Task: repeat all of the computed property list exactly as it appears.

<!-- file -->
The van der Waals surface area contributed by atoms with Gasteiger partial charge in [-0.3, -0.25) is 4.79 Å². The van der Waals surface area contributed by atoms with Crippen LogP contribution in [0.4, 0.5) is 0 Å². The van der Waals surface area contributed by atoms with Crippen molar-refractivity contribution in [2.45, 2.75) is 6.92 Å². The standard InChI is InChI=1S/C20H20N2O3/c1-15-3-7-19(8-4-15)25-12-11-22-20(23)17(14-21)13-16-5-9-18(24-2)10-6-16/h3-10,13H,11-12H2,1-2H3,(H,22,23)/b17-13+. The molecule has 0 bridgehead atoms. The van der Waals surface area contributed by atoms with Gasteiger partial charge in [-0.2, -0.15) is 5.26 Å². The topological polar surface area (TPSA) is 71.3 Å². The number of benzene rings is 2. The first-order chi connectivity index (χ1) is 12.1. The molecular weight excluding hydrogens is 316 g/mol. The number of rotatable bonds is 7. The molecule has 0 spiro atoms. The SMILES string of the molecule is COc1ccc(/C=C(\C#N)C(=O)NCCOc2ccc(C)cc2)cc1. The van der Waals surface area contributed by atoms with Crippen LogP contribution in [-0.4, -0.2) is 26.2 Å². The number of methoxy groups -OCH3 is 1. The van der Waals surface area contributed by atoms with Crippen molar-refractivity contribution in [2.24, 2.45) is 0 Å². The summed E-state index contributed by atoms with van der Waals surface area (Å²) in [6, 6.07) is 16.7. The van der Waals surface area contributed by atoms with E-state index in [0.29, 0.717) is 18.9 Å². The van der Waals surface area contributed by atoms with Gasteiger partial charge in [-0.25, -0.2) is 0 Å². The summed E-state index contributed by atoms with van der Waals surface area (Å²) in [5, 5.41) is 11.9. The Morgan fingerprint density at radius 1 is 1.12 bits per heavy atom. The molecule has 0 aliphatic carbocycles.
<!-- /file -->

The van der Waals surface area contributed by atoms with Gasteiger partial charge in [-0.3, -0.25) is 4.79 Å². The van der Waals surface area contributed by atoms with Crippen LogP contribution in [0.4, 0.5) is 0 Å². The van der Waals surface area contributed by atoms with Crippen molar-refractivity contribution in [2.45, 2.75) is 6.92 Å². The standard InChI is InChI=1S/C20H20N2O3/c1-15-3-7-19(8-4-15)25-12-11-22-20(23)17(14-21)13-16-5-9-18(24-2)10-6-16/h3-10,13H,11-12H2,1-2H3,(H,22,23)/b17-13+. The molecule has 0 bridgehead atoms. The van der Waals surface area contributed by atoms with Gasteiger partial charge in [-0.2, -0.15) is 5.26 Å². The topological polar surface area (TPSA) is 71.3 Å². The number of benzene rings is 2. The first-order chi connectivity index (χ1) is 12.1. The molecular weight excluding hydrogens is 316 g/mol. The number of rotatable bonds is 7. The molecule has 0 spiro atoms. The SMILES string of the molecule is COc1ccc(/C=C(\C#N)C(=O)NCCOc2ccc(C)cc2)cc1. The van der Waals surface area contributed by atoms with Crippen LogP contribution in [-0.4, -0.2) is 26.2 Å². The number of methoxy groups -OCH3 is 1. The van der Waals surface area contributed by atoms with Crippen molar-refractivity contribution in [2.24, 2.45) is 0 Å². The summed E-state index contributed by atoms with van der Waals surface area (Å²) in [6, 6.07) is 16.7. The van der Waals surface area contributed by atoms with E-state index in [0.29, 0.717) is 18.9 Å². The van der Waals surface area contributed by atoms with Gasteiger partial charge in [-0.25, -0.2) is 0 Å². The summed E-state index contributed by atoms with van der Waals surface area (Å²) in [5, 5.41) is 11.9. The Morgan fingerprint density at radius 1 is 1.12 bits per heavy atom. The molecule has 0 aliphatic carbocycles.